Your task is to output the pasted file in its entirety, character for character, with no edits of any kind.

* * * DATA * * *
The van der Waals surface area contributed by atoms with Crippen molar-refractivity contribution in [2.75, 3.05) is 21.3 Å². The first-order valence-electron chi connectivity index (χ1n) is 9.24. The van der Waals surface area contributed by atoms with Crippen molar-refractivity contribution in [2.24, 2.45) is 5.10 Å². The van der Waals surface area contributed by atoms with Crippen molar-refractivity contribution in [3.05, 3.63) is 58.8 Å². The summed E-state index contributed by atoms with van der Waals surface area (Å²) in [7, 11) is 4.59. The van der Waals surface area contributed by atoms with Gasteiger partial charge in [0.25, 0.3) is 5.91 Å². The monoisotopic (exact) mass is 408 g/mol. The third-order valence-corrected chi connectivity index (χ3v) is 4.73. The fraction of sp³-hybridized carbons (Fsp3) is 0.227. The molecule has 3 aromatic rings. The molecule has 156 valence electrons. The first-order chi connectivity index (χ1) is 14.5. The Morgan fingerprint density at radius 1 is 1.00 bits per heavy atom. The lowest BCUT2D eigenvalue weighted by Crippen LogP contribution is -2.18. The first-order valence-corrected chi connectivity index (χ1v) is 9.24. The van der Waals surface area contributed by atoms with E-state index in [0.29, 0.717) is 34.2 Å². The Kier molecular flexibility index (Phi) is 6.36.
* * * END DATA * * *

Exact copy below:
The van der Waals surface area contributed by atoms with Crippen molar-refractivity contribution in [2.75, 3.05) is 21.3 Å². The first-order valence-electron chi connectivity index (χ1n) is 9.24. The van der Waals surface area contributed by atoms with Crippen molar-refractivity contribution in [2.24, 2.45) is 5.10 Å². The van der Waals surface area contributed by atoms with Crippen molar-refractivity contribution in [3.05, 3.63) is 58.8 Å². The summed E-state index contributed by atoms with van der Waals surface area (Å²) in [7, 11) is 4.59. The van der Waals surface area contributed by atoms with Gasteiger partial charge in [0.25, 0.3) is 5.91 Å². The monoisotopic (exact) mass is 408 g/mol. The third-order valence-corrected chi connectivity index (χ3v) is 4.73. The fraction of sp³-hybridized carbons (Fsp3) is 0.227. The molecule has 3 aromatic rings. The molecule has 156 valence electrons. The first-order chi connectivity index (χ1) is 14.5. The Morgan fingerprint density at radius 1 is 1.00 bits per heavy atom. The lowest BCUT2D eigenvalue weighted by Crippen LogP contribution is -2.18. The first-order valence-corrected chi connectivity index (χ1v) is 9.24. The van der Waals surface area contributed by atoms with E-state index in [0.29, 0.717) is 34.2 Å². The Kier molecular flexibility index (Phi) is 6.36.